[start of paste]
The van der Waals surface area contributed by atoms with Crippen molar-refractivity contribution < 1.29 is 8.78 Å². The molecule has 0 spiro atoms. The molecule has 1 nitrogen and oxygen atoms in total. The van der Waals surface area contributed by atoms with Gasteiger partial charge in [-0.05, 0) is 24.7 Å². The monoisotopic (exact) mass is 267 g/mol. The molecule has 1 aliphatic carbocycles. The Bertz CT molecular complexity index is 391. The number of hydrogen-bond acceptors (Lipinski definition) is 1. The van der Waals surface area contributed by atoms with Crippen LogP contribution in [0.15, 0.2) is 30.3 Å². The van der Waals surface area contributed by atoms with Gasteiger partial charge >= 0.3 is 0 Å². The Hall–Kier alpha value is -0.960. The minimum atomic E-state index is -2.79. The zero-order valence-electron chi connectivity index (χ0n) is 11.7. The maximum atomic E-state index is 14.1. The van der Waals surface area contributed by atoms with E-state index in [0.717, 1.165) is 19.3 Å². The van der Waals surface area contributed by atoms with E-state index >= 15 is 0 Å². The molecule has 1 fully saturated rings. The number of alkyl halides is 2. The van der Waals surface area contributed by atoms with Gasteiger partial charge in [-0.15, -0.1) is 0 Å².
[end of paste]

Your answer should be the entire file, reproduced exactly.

The van der Waals surface area contributed by atoms with Crippen molar-refractivity contribution < 1.29 is 8.78 Å². The molecule has 0 spiro atoms. The molecule has 1 nitrogen and oxygen atoms in total. The van der Waals surface area contributed by atoms with Gasteiger partial charge in [-0.05, 0) is 24.7 Å². The monoisotopic (exact) mass is 267 g/mol. The molecule has 1 aliphatic carbocycles. The Bertz CT molecular complexity index is 391. The number of hydrogen-bond acceptors (Lipinski definition) is 1. The van der Waals surface area contributed by atoms with Crippen LogP contribution in [0.15, 0.2) is 30.3 Å². The van der Waals surface area contributed by atoms with Gasteiger partial charge >= 0.3 is 0 Å². The Hall–Kier alpha value is -0.960. The minimum atomic E-state index is -2.79. The zero-order valence-electron chi connectivity index (χ0n) is 11.7. The maximum atomic E-state index is 14.1. The van der Waals surface area contributed by atoms with E-state index in [0.717, 1.165) is 19.3 Å². The van der Waals surface area contributed by atoms with E-state index >= 15 is 0 Å². The molecule has 1 fully saturated rings. The number of alkyl halides is 2. The van der Waals surface area contributed by atoms with Gasteiger partial charge in [-0.15, -0.1) is 0 Å².